A motorcyclist who died in a crash which killed two people had recently sold his car due to the cost of living crisis, his friends have said.
Matthew Woodward, 33, died in an early-morning crash between a car and a motorbike in the Vale of Glamorgan last week.
The driver of the car also died in the collision on the A48 between Bonvilston and Cowbridge, which was reported at around 4.25am on Friday.
Police have not yet confirmed the identities of either victim.
South Wales Police is continuing its investigation into the crash and is appealing for information from anyone who may have witnessed the collision.
The force says its thoughts are with those affected.
Two of Mr Woodward’s closest friends have set up a GoFundMe page to help his fiancée, Lauren Goodman, and immediate family with funeral costs.
Oscar Jenkins and Ryan Smith have known Mr Woodward, or “Woody” as he was known, for around 20 years.
Originally from the Shrewsbury area of Shropshire, he had since moved to Barry in the Vale of Glamorgan.
According to his friends, Mr Woodward, who worked as an HGV driver, had only recently given up his car.
“Basically due to the cost of living crisis, his main vehicle which was a car is what he sold to help towards that obligation,” Mr Smith told Sky News.
“So he was using his motorbike in the interim whilst it was summer as well to get to and from work.”
Mr Jenkins said Mr Woodward recently visited him and they spoke about the difficulties of the current economic situation.
“He came to visit me as well and during those conversations he was just saying, the cost of living, he’d recently remortgaged his house which had made things really difficult with a young child,” he said.
“He was talking about getting a new job as a train driver because he’d heard that they pay better. Realising it’s a difficult one to get into, but you could just see those efforts were always with him to say if he can do anything he can to provide for his family, he was always going to.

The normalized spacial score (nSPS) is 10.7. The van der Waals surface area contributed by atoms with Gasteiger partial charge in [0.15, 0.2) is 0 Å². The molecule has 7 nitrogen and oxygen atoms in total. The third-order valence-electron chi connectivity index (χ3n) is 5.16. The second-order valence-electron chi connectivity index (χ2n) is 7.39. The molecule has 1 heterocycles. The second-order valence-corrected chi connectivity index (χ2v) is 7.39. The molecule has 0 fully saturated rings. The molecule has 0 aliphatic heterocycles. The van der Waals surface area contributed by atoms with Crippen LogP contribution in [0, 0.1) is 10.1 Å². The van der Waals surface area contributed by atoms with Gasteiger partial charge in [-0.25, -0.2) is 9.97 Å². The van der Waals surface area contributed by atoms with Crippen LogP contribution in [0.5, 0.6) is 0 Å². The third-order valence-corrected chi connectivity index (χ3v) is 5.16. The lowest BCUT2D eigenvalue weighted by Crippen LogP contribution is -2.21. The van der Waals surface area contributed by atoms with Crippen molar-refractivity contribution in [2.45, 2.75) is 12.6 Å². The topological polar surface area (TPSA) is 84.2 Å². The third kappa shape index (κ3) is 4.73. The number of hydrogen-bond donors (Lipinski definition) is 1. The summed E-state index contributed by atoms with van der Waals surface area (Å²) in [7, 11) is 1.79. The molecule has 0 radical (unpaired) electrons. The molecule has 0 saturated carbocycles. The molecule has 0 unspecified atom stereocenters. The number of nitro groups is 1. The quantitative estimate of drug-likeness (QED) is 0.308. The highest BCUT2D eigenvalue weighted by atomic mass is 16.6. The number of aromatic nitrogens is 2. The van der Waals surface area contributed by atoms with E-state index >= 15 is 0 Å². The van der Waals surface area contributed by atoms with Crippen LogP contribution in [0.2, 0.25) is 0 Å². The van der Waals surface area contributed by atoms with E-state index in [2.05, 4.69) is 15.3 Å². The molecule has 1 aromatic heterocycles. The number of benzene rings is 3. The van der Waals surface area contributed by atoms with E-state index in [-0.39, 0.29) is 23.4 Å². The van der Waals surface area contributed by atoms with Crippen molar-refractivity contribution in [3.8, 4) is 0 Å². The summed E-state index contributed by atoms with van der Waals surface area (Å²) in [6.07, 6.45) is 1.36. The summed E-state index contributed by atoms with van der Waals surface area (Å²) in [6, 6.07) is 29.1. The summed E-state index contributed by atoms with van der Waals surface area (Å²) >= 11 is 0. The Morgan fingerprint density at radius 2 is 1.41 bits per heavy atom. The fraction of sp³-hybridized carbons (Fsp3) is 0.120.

“For someone who was a massive motor enthusiast, it would have been a painful decision to sell a car because he just loved driving and different things like that.”
‘The most gentle soul’
His friends said Mr Woodward “got on with everybody”.
“There’s a lot of wider family and people who only met him a few times who were distraught with the news and that’s testament to the kind of personality that he was,” Mr Smith said.
“He was the most personal person that you’d ever meet because the diversity of his friends, they were just from every walk of life you could imagine, and he got on with everybody.”
“He was the most gentle soul that you could ever imagine,” Mr Jenkins added.
“Super friendly and accommodating, would do anything for his friends. But then he had almost an alter ego which was someone who was obsessed with anything Formula 1, racing.”
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The friends added they hoped to be able to create a “legacy” in Mr Woodward’s memory.
“For someone else to be involved is just horrific for us and he [Mr Woodward] would have been beside himself if he had came out okay,” Mr Jenkins said.
“Very much for us it’s being able to talk about Woody and explain to people what he was actually really like and how amazing of a person he was, but also to help him create a legacy which he would have absolutely wanted for his daughter and also a message for safety and for the road,” Mr Smith added.